As a citizen of the Third World (Cuba) translated to the First World (the U.S.) at 13, I struggle with the desire … no, the need … to acknowledge my first world’s (that is the Third World’s) existence in my second world (that is my First World) writing.
Several times, most recently after the Newtown mass killing, I have said to anyone who would listen that Iraqi and Afghani children (and Pakistani and Yemeni and on and on) have been the victims of mass shootings financed by me, the humble U.S. taxpayer. And you too, mon semblance, mon frere … since that awful September 11, 2001. No. Long before that. Since the U.S. usurped Britain as the world’s guardian of oil. Crude , that is.
At any rate (what’s the price of a barrel of oil vs. its value?) how do we go about, as the privileged, in evoking the plight of the other? And, of course, we are the other to the other.
To say we can’t is to say a free person can’t speak out against slavery:
My Guardian colleague George Monbiot has a powerful and eloquent column this week provocatively entitled: “In the US, mass child killings are tragedies. In Pakistan, mere bug splats”. He points out all the ways that Obama has made lethal US attacks in these predominantly Muslim countries not only more frequent but also more indiscriminate – “signature strikes” and “double-tap” attacks on rescuers and funerals – and then argues:
“Most of the world’s media, which has rightly commemorated the children of Newtown, either ignores Obama’s murders or accepts the official version that all those killed are ‘militants’. The children of north-west Pakistan, it seems, are not like our children. They have no names, no pictures, no memorials of candles and flowers and teddy bears. They belong to the other: to the non-human world of bugs and grass and tissue.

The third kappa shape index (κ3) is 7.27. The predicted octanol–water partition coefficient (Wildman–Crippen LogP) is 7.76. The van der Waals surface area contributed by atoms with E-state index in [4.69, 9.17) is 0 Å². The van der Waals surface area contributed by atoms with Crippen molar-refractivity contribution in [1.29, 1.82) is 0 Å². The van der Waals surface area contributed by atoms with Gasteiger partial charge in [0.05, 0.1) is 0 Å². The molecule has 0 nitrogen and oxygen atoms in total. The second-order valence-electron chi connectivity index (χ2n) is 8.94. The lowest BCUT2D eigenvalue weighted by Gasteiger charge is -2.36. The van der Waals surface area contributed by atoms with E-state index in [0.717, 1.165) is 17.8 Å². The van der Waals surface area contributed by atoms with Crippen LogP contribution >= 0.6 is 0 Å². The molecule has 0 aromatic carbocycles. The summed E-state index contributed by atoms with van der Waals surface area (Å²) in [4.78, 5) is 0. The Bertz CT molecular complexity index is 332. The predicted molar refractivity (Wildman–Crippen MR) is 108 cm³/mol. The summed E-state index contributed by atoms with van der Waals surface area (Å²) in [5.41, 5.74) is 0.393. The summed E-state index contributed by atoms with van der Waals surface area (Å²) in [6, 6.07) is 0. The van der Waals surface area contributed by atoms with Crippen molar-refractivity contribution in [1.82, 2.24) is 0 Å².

“‘Are we,’ Obama asked on Sunday, ‘prepared to say that such violence visited on our children year after year after year is somehow the price of our freedom?’ It’s a valid question. He should apply it to the violence he is visiting on the children of Pakistan.”
Newtown kids v Yemenis and Pakistanis: what explains the disparate reactions? by Glenn Greenwald (The Guardian).
The shanty towns of Tijuana sing for you
The slums of Little Sudan hold evening prayer
One dead brown boy is a tragedy
Ten thousand is a statistic
So let’s fuck my love until the dogs pass
From “Beautiful Boyfriend,” by Marilyn Chin (Poetry)
My poem, written 4 days after Newtown:
December 14, 2012
Morning will end for most:
desk, lunch meats, desk again,
the slow afternoon
before our lives begin,
parking lot booth,
toll road, home.
By a door, a dog
turns his head
but no small feet
Still, most of us will arrive
to digest the all-too-real,
clean our teeth,
wash our hands,
slip out of ourselves
for another night.